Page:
In the best possible marketplace, all buyers see the prices asked by all sellers and all sellers see the prices offered by all buyers — and little guys are treated the same as big ones. The result: competition that insures the most efficient interplay of supply and demand.
In theory, it sounds great. And indeed, this is the idea behind the Security and Exchange Commission’s push for an integrated stock market called the National Market System, or NMS. It is meant to assure that every trader gets the best price available at any moment on any exchange in the country.
But could those best intentions backfire? In a new paper, Wharton finance professor Marshall E. Blume warns that they could. The regulation, approved by the SEC in 2005 and scheduled to take full effect this fall, amounts to micromanagement that will stifle market innovation, Blume argues, adding that in the end it may give the New York Stock Exchange and Nasdaq virtual monopolies, allowing them to inflate fees paid by investors.
“The whole idea of Regulation NMS is that everybody will be better off if you have absolute sunshine everywhere,” he says. But the national market system is like a poker game: “If everyone has their hands exposed when you play, the system is not going to work very well.”
NMS is controversial. The New York Stock Exchange supported it while the Nasdaq did not, and institutional traders split over the issue. It was approved in June 2005 on a 3-2 vote, with two Democratic SEC commissioners and chairman William Donaldson supporting it, while the two Republican commissioners voted no.
While NMS is meant to protect small investors trading stocks for themselves, it could hurt them by increasing costs for institutional investors that serve individual investors, such as mutual fund companies, Blume suggests. Another “alleged advantage of an NMS is that all investors are treated equally,” Blume writes in his paper, “Competition and Fragmentation in the Equity Markets: The Effect of Regulation NMS.” “A small retail investor receives the same treatment as a large institutional investor. On the surface, this equal treatment seems eminently fair, but on closer analysis, it represents a naïve view of how trading takes place among different types of investors.”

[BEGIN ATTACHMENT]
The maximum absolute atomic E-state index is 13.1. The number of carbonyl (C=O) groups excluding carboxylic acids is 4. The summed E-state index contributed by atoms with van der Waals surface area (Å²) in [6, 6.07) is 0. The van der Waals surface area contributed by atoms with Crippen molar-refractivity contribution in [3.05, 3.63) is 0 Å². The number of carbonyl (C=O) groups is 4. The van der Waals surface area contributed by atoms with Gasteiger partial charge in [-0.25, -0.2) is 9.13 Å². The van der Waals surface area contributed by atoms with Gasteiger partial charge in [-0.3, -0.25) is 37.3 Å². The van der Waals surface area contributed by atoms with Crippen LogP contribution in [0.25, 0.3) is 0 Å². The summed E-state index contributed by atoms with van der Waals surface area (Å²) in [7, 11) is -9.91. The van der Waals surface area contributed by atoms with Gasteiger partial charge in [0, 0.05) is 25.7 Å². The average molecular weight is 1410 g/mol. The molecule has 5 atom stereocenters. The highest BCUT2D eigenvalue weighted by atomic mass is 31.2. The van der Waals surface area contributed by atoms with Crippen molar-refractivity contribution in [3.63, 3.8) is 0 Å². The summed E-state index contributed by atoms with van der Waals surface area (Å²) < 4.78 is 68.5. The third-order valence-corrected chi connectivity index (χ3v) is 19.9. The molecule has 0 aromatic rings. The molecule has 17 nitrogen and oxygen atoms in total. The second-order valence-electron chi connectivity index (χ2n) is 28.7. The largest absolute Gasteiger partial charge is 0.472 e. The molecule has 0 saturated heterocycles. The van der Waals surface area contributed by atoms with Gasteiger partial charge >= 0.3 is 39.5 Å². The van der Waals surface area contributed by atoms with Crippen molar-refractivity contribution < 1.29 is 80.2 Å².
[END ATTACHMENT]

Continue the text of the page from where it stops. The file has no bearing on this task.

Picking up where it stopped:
In passing NMS, the SEC was attempting to complete a goal set in 1975. But implementation has been delayed by technical snags and other obstacles. In January, the SEC said the effective date for some key rules was being pushed back from early February to early March. After a phase-in period, the entire industry is to be operating under NMS by October 8.
NMS requires that all exchanges, as well as the Nasdaq marketplace, provide individuals with the same access to quotes that is offered to institutional traders. It requires that prices for most stocks be displayed in increments no smaller than a penny — permitting, for example, a price of $10.01 a share, but not $10.015. Most importantly, it contains a “trade-through rule,” also known as an “order protection rule,” meant to assure the best prices. A purchase order entered at the New York Stock Exchange might be executed on the Nasdaq if a seller there offers the stock at the lowest price, for example.
This emphasis on best prices is the regulation’s chief flaw, Blume argues. “There’s been a feeling among regulators that a fair market is one where every investor is assured of getting the best and fairest price,” he says. “We don’t have that kind of market for automobiles, but they think we have to have it here.”